Imagine what will happen if we all throw garbage, junk and rubbish away anyhow. Imagine there was no authority to supervise waste management activities from all the sources mentioned earlier.
Imagine we all just sent our rubbish to the landfill, or just dumped them in a nearby river. What do you think will happen? A disaster!
Effects of Solid Waste on the Environment
Solid waste can pose serious effect on the environment if not properly managed. The proper management of solid waste from the point of generation to the point where it is finally disposed is very important to prevent environmental degradation. Below are some effects of solid waste on the environment:
Global warming-change in climate and destruction of ozone layer due to waste biodegradable
Pollution of soil by leaching i.e. a process by which solid waste enter soil and contaminating them
Blockage of drainage leading to flood.
1) Air Pollution
Gases are generated through anaerobic decomposition of organic solid waste. If a significant amount of methane is present, it may be explosive and greatly lead to greenhouse effect.
People who live near those sites may suffer from respiratory disorders occurring with toxic gases, dust, and fumes. When pollutants get mixed with air, this causes acid rain. Acid rain degrades the top soil.
2) Water Pollution
Rain can penetrate and pass through solid waste and can reach out and carry hazardous organic chemicals & inorganic chemicals such as heavy metals into the groundwater as well as nearby surface water sources.
People who utilize the ground water or the surface water will absolutely expose to those pollutants and severe health problems may occur. Also elements such as N, P, leaching to surface water sources will be create eutrophication conditions.
This will increase the biological oxygen demand of water sources and reduce the bio-diversity of water source.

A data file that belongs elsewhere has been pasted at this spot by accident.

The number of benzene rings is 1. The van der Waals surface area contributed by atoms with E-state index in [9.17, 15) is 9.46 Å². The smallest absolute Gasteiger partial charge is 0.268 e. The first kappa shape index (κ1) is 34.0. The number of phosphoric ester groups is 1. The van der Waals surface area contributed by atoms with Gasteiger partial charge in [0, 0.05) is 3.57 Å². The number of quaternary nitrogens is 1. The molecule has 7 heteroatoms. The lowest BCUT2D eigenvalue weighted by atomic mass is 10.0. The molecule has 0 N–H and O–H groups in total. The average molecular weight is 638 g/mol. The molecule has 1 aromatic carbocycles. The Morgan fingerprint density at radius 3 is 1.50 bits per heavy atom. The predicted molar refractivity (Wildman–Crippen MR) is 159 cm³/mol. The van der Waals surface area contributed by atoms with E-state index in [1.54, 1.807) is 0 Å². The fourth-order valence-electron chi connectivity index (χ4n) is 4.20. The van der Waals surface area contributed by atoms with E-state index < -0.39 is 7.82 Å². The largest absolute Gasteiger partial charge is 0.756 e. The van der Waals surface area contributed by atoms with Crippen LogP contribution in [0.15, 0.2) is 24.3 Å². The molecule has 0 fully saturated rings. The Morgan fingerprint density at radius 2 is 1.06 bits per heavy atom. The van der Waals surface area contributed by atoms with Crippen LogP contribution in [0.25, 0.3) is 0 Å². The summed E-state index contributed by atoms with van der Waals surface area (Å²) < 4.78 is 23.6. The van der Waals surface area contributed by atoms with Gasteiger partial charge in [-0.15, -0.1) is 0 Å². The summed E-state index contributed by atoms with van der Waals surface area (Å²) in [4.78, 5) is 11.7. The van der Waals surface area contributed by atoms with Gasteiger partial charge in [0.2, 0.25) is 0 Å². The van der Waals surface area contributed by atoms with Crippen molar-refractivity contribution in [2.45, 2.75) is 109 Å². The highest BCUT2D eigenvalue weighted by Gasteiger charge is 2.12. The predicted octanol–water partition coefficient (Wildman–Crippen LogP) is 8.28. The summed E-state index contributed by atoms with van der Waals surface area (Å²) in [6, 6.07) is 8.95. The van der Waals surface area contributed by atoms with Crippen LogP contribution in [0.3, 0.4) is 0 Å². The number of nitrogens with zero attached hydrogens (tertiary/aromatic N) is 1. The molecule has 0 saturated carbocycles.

3) Soil Pollution
Open dumps of solid waste or landfill pose serious threats to environment. One of the greatest environmental concerns associated with land filling is the generation of leachate. During degradation process, one ton of land filled solid waste generates about 0.2 m3 of leachate, depending on the type of waste and seasonal climate.
This wastewater primarily results from the degradation of the organic portion of the waste in combination with percolating rainwater and moisture that leaches out organic and inorganic constituents through the waste layer in the soil.
A landfill site may still produce leachate with a high concentration of ammonia for over 50 years after filling operations have ceased. If not properly treated, leachate seeping from a landfill can enter the underlying groundwater, posing potentially serious hazards to the environment and to public health.
For this reason, the generation of leachate has become a worldwide environmental concern in recent years.
4) Land Pollution
Land wasting damages microbial population and other soil fauna by releasing various toxic substances & disturbing their normal habitats. Garbage dumping, especially plastics, reduce the soil fertility as they are non-biodegradable.
These waste change the soil texture and prepare artificial environment inside the soil. This will disturbs root movement of trees and habitats of the soil fauna.
5) Global Warming
Methane and carbon dioxide are two major gases produced from the decomposition of the organic fraction of solid waste in the landfill. Methane gas has a 21-fold global warming potential as compared to carbon dioxide.
According to the Intergovernmental Panel on Climate Change, such emissions contribute to 18% of the total methane emissions to the atmosphere, ranging from 9 to 70 Tg (Mega Tonnes) annually.
Read Also : Benefits of Integrated Waste Management
Therefore, landfills have been implicated as the largest source of atmospheric methane in the world, leading to a natural phenomenon called “global warming” (Hansen, 2005a).
Due to global warming, changing temperature and rainfall patterns will bring a variety of pressure upon plant and animal life. If temperature rises as projected, one-third of species will be lost from their habitat, either by moving elsewhere or by becoming extinct (Hansen, 2005b).
Indiscriminate dumping of solid waste can lead to blockage of drainage thereby causing floods posing serious public health and environmental problems.
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